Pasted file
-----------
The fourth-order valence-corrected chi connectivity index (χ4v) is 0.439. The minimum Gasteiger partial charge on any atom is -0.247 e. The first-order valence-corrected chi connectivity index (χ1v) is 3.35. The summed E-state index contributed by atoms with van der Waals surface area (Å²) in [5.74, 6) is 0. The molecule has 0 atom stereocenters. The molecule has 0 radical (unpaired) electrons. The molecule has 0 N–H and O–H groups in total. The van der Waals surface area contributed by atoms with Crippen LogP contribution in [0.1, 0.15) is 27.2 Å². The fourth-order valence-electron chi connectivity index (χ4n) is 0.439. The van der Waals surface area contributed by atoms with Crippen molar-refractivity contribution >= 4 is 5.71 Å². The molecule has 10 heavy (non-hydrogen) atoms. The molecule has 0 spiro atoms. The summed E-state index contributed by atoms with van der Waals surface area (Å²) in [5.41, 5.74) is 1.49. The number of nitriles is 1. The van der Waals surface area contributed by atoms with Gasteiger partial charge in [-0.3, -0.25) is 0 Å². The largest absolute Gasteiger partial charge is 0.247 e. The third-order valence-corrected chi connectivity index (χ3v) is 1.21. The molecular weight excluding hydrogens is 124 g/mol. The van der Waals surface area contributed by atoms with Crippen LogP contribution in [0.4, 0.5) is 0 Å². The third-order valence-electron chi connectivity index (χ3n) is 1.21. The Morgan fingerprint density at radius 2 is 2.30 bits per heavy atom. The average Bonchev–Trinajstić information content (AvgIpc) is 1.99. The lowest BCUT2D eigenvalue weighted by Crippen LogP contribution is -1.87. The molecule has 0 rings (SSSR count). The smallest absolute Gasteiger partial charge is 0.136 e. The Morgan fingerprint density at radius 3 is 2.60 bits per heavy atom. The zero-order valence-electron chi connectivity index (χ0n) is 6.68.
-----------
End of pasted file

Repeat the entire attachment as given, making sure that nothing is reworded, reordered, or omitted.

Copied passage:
The fourth-order valence-corrected chi connectivity index (χ4v) is 0.439. The minimum Gasteiger partial charge on any atom is -0.247 e. The first-order valence-corrected chi connectivity index (χ1v) is 3.35. The summed E-state index contributed by atoms with van der Waals surface area (Å²) in [5.74, 6) is 0. The molecule has 0 atom stereocenters. The molecule has 0 radical (unpaired) electrons. The molecule has 0 N–H and O–H groups in total. The van der Waals surface area contributed by atoms with Crippen LogP contribution in [0.1, 0.15) is 27.2 Å². The fourth-order valence-electron chi connectivity index (χ4n) is 0.439. The van der Waals surface area contributed by atoms with Crippen molar-refractivity contribution >= 4 is 5.71 Å². The molecule has 10 heavy (non-hydrogen) atoms. The molecule has 0 spiro atoms. The summed E-state index contributed by atoms with van der Waals surface area (Å²) in [5.41, 5.74) is 1.49. The number of nitriles is 1. The van der Waals surface area contributed by atoms with Gasteiger partial charge in [-0.3, -0.25) is 0 Å². The largest absolute Gasteiger partial charge is 0.247 e. The third-order valence-corrected chi connectivity index (χ3v) is 1.21. The molecular weight excluding hydrogens is 124 g/mol. The van der Waals surface area contributed by atoms with Crippen LogP contribution in [0.4, 0.5) is 0 Å². The third-order valence-electron chi connectivity index (χ3n) is 1.21. The Morgan fingerprint density at radius 2 is 2.30 bits per heavy atom. The average Bonchev–Trinajstić information content (AvgIpc) is 1.99. The lowest BCUT2D eigenvalue weighted by Crippen LogP contribution is -1.87. The molecule has 0 rings (SSSR count). The smallest absolute Gasteiger partial charge is 0.136 e. The Morgan fingerprint density at radius 3 is 2.60 bits per heavy atom. The zero-order valence-electron chi connectivity index (χ0n) is 6.68.